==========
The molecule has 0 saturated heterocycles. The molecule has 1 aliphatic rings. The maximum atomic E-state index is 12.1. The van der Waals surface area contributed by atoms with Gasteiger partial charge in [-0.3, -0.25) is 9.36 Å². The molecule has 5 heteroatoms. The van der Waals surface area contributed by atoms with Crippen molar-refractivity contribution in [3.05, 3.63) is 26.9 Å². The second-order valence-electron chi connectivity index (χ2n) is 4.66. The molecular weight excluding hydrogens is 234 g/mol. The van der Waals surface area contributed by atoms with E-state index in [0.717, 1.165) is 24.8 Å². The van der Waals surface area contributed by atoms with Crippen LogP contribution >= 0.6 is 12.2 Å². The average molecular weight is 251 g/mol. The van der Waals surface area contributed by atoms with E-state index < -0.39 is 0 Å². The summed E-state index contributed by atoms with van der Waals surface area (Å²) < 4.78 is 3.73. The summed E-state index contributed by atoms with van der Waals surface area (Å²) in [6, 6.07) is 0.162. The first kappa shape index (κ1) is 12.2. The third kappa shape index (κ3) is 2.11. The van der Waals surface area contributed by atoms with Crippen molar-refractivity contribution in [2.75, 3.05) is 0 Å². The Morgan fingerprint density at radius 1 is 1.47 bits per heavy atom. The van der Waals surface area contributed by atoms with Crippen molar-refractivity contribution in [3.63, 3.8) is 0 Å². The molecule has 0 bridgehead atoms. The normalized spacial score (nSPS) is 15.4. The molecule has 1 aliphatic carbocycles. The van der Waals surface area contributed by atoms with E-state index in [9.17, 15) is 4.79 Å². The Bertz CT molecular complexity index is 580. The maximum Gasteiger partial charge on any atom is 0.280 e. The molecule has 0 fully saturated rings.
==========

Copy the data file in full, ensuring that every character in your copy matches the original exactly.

The molecule has 0 saturated heterocycles. The molecule has 1 aliphatic rings. The maximum atomic E-state index is 12.1. The van der Waals surface area contributed by atoms with Gasteiger partial charge in [-0.3, -0.25) is 9.36 Å². The molecule has 5 heteroatoms. The van der Waals surface area contributed by atoms with Crippen molar-refractivity contribution in [3.05, 3.63) is 26.9 Å². The second-order valence-electron chi connectivity index (χ2n) is 4.66. The molecular weight excluding hydrogens is 234 g/mol. The van der Waals surface area contributed by atoms with E-state index in [0.717, 1.165) is 24.8 Å². The van der Waals surface area contributed by atoms with Crippen LogP contribution >= 0.6 is 12.2 Å². The average molecular weight is 251 g/mol. The van der Waals surface area contributed by atoms with E-state index < -0.39 is 0 Å². The summed E-state index contributed by atoms with van der Waals surface area (Å²) < 4.78 is 3.73. The summed E-state index contributed by atoms with van der Waals surface area (Å²) in [6, 6.07) is 0.162. The first kappa shape index (κ1) is 12.2. The third kappa shape index (κ3) is 2.11. The van der Waals surface area contributed by atoms with Crippen molar-refractivity contribution in [2.75, 3.05) is 0 Å². The Morgan fingerprint density at radius 1 is 1.47 bits per heavy atom. The van der Waals surface area contributed by atoms with Crippen molar-refractivity contribution in [3.63, 3.8) is 0 Å². The molecule has 0 bridgehead atoms. The normalized spacial score (nSPS) is 15.4. The molecule has 1 aliphatic carbocycles. The van der Waals surface area contributed by atoms with E-state index in [9.17, 15) is 4.79 Å². The Bertz CT molecular complexity index is 580. The maximum Gasteiger partial charge on any atom is 0.280 e. The molecule has 0 fully saturated rings.